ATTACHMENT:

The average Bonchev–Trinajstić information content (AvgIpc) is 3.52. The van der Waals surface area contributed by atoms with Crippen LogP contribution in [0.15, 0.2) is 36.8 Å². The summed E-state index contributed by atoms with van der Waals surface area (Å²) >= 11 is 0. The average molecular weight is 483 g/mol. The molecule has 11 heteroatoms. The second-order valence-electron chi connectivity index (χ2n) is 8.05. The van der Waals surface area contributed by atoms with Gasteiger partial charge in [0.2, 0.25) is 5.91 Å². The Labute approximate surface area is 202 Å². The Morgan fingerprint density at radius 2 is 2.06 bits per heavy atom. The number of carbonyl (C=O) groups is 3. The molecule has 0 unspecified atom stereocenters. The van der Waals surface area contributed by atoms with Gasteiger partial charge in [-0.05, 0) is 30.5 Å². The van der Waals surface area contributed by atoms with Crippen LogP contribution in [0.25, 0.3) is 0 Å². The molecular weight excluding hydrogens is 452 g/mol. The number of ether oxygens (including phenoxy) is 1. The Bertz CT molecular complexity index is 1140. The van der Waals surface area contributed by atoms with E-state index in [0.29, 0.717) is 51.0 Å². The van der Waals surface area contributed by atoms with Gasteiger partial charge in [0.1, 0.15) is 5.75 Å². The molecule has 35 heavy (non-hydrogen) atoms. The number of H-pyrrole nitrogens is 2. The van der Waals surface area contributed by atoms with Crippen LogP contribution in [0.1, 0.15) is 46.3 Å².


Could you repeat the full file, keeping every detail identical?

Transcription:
The average Bonchev–Trinajstić information content (AvgIpc) is 3.52. The van der Waals surface area contributed by atoms with Crippen LogP contribution in [0.15, 0.2) is 36.8 Å². The summed E-state index contributed by atoms with van der Waals surface area (Å²) >= 11 is 0. The average molecular weight is 483 g/mol. The molecule has 11 heteroatoms. The second-order valence-electron chi connectivity index (χ2n) is 8.05. The van der Waals surface area contributed by atoms with Gasteiger partial charge in [0.2, 0.25) is 5.91 Å². The Labute approximate surface area is 202 Å². The Morgan fingerprint density at radius 2 is 2.06 bits per heavy atom. The number of carbonyl (C=O) groups is 3. The molecule has 0 unspecified atom stereocenters. The van der Waals surface area contributed by atoms with Gasteiger partial charge in [-0.05, 0) is 30.5 Å². The van der Waals surface area contributed by atoms with Crippen LogP contribution in [0.25, 0.3) is 0 Å². The molecular weight excluding hydrogens is 452 g/mol. The number of ether oxygens (including phenoxy) is 1. The Bertz CT molecular complexity index is 1140. The van der Waals surface area contributed by atoms with E-state index in [0.29, 0.717) is 51.0 Å². The van der Waals surface area contributed by atoms with Gasteiger partial charge in [0.1, 0.15) is 5.75 Å². The molecule has 35 heavy (non-hydrogen) atoms. The number of H-pyrrole nitrogens is 2. The van der Waals surface area contributed by atoms with Crippen LogP contribution in [0.1, 0.15) is 46.3 Å².